How To Use A Carbon Fiber Brush on Vinyl Records

Vinyl maintenance: how to use a carbon fiber brush on your vinyl records

The vinyl record has many known enemies besides the user’s fingers; dust and static charges are common unwanted guests when the groove is trying to do its thing. Even a clean record handled by experienced hands is subject to retain a static charge and attract dust particles. Several instruments and cleaning solutions can be used to minimize or eliminate the issues. An affordable and relatively effective option is the use of a carbon fiber brush, however its correct usage is frequently subject to debate. The following guide explores the different techniques employed by vinyl enthusiasts by weighing the pros and cons of each approach to determine which method works best. Watch our video or keep reading for further information.

New to turntables and vinyl? Check out our detailed guide for beginners!

Purpose of using a carbon fiber brush

A carbon fiber brush is used to remove dust particles and static charge from vinyl records. The two rows of fine bristles are made of a carbon composite that has the advantage of being incredibly fine, sturdy, soft and conductive. Keep in mind a carbon fiber brush is not designed to clean your old dusty records or remove static charge forever. It’s a day-to-day maintenance tool that should be used on clean records with the usual dust particles attracted to it.

vinyl record with dust

Causes of Dust & Static on Vinyl Records

Many factors account for dust on vinyl records; location, climate, the way the records are stored and the cleanliness of the listening room are only a few causes. Dust particles are attracted to the vinyl record mainly by the electrical charge it may hold.

Static electricity is a variance between the electric charges on a given surface caused by the friction with another object or surface. A vinyl record can get electrically charged when it enters in contact with the inner sleeve it’s placed in or taken out from. The record holds the charge until it can be moved along by discharge to another surface. If the record is played, the variance in the electrical charge between the record and the stylus results in loud audible “pop” sounds at different times during playback.

How To Use The Brush

1. Place a record on the platter and start the turntable. Don’t play the record while using the carbon fiber brush. Using the 45 (or 78) RPM won’t get faster or better results.

2. Holding the brush straight, by its body and handle, place it perpendicular to the record groove.

3. Lower the brush onto the record exerting minimal pressure to optimize dust removal and minimize potential damage to the groove or the turntable. The platter should always spin freely.

Hold the brush tight; a spinning record has more force than you’d think!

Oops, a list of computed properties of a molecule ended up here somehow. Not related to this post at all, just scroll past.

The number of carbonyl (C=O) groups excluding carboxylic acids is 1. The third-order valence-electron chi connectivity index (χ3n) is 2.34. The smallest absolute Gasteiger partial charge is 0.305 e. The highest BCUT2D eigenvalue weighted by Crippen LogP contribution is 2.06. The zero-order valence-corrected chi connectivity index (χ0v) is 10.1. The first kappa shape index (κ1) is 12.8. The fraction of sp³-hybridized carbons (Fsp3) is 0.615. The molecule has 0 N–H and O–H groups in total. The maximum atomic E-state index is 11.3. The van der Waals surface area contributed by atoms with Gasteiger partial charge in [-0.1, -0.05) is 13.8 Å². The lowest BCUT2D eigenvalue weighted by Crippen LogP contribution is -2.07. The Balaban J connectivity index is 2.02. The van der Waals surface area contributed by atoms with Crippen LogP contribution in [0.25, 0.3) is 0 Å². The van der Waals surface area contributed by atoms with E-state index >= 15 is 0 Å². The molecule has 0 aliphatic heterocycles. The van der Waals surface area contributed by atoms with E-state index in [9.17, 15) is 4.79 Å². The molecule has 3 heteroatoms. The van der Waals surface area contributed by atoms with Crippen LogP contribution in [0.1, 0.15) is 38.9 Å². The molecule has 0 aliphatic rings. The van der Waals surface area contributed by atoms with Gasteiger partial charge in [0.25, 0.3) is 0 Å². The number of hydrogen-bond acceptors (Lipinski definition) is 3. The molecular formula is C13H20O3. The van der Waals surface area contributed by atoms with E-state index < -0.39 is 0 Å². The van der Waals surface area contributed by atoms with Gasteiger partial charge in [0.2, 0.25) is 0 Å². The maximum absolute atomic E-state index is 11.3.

4. After 3 or 4 rotations, the bristles on the right side retain most of the dust particles; gently tilting the brush on the left side captures the excess dust on the second set of bristles.

Note the first four steps are general consensus among vinyl enthusiasts; the fifth step is where the debate rages on.  The three different approaches are denoted A, B and C.

5. A) Moving the brush toward the outside of the record

This technique consists in slowly moving the brush towards the outside, away from the spinning record.

The downside using this technique, it may leave the carbon fiber brush electrically charged since friction occurs between the bristles and the spinning record.

5. B) Moving the brush toward the label

The second approach involves in slowly moving the brush toward the record label and making contact with the turntable spindle to discharge the brush. The idea behind this technique is to use the turntable spindle as a medium to move the electric charge from the bristles to the grounded turntable.

Two problems may occur when using this method. The first issue; dust particles contained on the bristles are transferred to the record label will end back on the record as soon as the platter spins. Additionally, if fingers come into regular contact with the label, the bristles could get tainted with residues and natural oils our skin produces.

5. C) Lifting the brush upward,

Lifting the brush away from the spinning record is another approach.

Downsides include leaving excess dust on the record and an electrically charged brush.

6. To remove dust caught on the bristles, hold the brush by the handle and move it from side to side. Ideally don’t perform this step close to your turntable for obvious reasons and don’t touch the bristles with dirty or even clean fingers; natural oils on the skin shouldn’t be transferred to the vinyl record.

7. Stop the turntable. Notice if there’s any excess dust on the record.

8. Repeat steps 2 to 7 until satisfied or when the brush bristles are exempt from dust.

Some users remove the remaining dust particles while the turntable platter is not spinning; remember lightly brushing in the same direction as the record groove optimizes dust removal.


Extra Tips on using a carbon fiber record brush:

Always keep the brush perpendicular to the record’s groove.